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Anything for a buck - Greg Gelpi

The strength of the human bond, the invisible link that holds two people together is amazing.

But, in the presence of a little money, that bond is broken and humanity takes the back seat to deep-seeded lust for personal gain and a quick financial fix.

That senseless greed and utter betrayal of fellow man is witnessed in personal relationships, popular culture and world affairs.

Even as a I curl up in my bed and hammer out this column on my laptop, I watch (shamefully so) as Amber Frey musters up the acting job of her lifetime, playing the part of a writer, the part of a person with an important message to convey to a national television audience, a message we all "need" to know.

The message? My book is in bookstores. Buy my story. Buy my sales pitch. Feed my greed and the greed of a nation.

Frey was the mistress of Scott Peterson who was recently sentenced to death after being convicted of killing his wife and unborn child.

All the while, the actual story, the actual people lie idly by, including two who lie six feet under and countless friends and family who grieve as others celebrate the holidays.

"Who's My Daddy?" Hmm? Where's the basic sense of human decency? How about an ounce of culture, meaning, something, anything?

Gratefully, I tuned into the "reality" television show long enough to catch the premise and confirm my disgust, then quickly clicked to another channel.

The basic idea was that a woman was adopted at a young age and never knew her father. Rather than simply reuniting the father and daughter, the show prolonged the reunion, made her jump through hoops and finally revealed "who her daddy" was.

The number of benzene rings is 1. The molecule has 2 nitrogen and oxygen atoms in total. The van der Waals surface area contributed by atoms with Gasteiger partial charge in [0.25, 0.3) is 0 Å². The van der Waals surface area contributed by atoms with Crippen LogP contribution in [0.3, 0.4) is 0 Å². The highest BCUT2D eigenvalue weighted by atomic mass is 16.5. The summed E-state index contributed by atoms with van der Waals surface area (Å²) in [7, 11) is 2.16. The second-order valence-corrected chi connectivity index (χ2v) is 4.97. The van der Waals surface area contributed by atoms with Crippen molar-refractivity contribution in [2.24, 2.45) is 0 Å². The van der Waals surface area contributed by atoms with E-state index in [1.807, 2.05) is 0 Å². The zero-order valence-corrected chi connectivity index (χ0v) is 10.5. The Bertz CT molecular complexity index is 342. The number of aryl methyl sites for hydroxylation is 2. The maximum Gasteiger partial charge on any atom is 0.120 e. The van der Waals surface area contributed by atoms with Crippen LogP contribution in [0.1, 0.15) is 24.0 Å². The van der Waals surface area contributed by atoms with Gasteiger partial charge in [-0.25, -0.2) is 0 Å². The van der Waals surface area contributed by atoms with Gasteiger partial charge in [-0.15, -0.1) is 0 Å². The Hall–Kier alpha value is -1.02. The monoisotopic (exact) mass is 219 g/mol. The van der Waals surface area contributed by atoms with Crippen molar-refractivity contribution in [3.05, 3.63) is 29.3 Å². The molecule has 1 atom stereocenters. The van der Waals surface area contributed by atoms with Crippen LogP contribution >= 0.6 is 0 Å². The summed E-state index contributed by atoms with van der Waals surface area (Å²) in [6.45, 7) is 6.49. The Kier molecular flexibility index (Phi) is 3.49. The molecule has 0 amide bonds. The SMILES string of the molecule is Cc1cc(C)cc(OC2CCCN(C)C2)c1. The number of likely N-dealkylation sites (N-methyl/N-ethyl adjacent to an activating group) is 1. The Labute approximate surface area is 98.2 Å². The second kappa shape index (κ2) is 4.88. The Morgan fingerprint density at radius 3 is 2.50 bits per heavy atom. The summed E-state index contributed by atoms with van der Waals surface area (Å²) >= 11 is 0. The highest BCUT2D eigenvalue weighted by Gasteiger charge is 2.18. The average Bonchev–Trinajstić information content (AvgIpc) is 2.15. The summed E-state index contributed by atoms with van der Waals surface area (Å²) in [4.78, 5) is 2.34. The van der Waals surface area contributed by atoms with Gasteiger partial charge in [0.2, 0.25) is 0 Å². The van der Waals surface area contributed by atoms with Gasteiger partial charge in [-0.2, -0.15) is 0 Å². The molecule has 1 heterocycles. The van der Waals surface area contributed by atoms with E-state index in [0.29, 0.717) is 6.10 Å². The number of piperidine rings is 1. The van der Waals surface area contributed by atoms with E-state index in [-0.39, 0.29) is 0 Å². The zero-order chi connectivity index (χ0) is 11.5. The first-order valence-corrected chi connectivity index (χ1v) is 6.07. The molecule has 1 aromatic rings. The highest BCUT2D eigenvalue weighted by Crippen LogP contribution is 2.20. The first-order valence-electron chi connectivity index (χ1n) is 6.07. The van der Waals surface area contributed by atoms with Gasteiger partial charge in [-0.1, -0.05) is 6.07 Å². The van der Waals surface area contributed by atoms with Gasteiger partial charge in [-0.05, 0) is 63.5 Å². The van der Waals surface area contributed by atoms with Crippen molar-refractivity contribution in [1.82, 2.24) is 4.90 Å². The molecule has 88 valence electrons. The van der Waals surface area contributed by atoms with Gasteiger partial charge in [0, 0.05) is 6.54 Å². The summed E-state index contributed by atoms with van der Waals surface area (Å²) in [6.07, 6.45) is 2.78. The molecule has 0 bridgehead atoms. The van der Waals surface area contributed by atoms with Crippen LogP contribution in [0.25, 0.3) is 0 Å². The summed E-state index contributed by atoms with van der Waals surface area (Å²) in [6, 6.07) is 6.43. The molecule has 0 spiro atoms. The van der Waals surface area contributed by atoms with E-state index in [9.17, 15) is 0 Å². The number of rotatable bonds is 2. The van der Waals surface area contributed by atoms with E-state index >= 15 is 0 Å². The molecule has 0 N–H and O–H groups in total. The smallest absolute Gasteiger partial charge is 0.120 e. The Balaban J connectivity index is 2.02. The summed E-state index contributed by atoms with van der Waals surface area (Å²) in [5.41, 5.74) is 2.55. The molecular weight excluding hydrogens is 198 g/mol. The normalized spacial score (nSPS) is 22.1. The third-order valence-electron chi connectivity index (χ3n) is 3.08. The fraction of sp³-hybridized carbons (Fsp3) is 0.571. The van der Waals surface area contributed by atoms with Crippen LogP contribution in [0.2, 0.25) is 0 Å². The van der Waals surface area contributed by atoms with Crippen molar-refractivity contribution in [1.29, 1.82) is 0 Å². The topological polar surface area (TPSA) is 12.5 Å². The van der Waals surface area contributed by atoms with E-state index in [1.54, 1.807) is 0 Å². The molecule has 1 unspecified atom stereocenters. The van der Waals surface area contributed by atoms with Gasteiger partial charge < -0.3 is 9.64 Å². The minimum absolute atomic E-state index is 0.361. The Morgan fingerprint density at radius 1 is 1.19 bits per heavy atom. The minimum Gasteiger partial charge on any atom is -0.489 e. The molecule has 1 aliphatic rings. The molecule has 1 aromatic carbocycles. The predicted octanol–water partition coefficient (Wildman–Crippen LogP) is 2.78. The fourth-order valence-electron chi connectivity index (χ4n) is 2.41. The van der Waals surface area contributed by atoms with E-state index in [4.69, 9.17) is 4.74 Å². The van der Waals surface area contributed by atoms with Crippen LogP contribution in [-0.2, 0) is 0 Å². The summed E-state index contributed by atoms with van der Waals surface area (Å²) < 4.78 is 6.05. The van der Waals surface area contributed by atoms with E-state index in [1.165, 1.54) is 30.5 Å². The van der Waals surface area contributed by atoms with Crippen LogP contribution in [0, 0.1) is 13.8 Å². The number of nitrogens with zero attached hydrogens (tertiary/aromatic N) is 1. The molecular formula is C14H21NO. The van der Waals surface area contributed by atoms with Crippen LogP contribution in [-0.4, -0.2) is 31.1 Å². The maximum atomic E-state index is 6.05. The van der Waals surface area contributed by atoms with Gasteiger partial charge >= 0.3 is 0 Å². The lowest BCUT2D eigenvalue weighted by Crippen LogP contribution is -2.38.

All the while, the impostor daddies were trying to fool her and play on her emotions so that they could win cash. Whatever happened to Plinko and just spinning "The Big Wheel?"

But, ratings and money trump people and their emotions. The love of money, according to the folks in the entertainment industry, prevails over the love of a daughter for her father.

Unfortunately, America doesn't hold the patent on greed.

While much of the world united and massive relief efforts banded together to aid the victims of the tsunamis in South Asia, predators are seizing the opportunity to prey upon the newly orphaned.

According to news reports, some are taking advantage of the children whose parents were killed by the devastating tsunamis. As relief efforts continue to pour in, ABC News reports an increase in child trafficking.

Down on the ground of the affected areas, the traffickers undoubtedly witness the charity of the world and efforts being made to better the area. Watching, they are faced with the decision of whether to roll up their sleeves and pitch in as well or pad their pockets.

A professor back in college said that everything can be viewed through the eyes of economics. In choosing money over people, people are assigning a dollar value to their relationships and to the people in those relationships.

Relationships between people should hold more value than the relationships of people to objects or money. As can be seen daily, life, though, holds many "shoulds."

Greg Gelpi covers education for the News Daily. He can be reached at ggelpi@news-daily.com or (770) 478-5753 Ext. 247.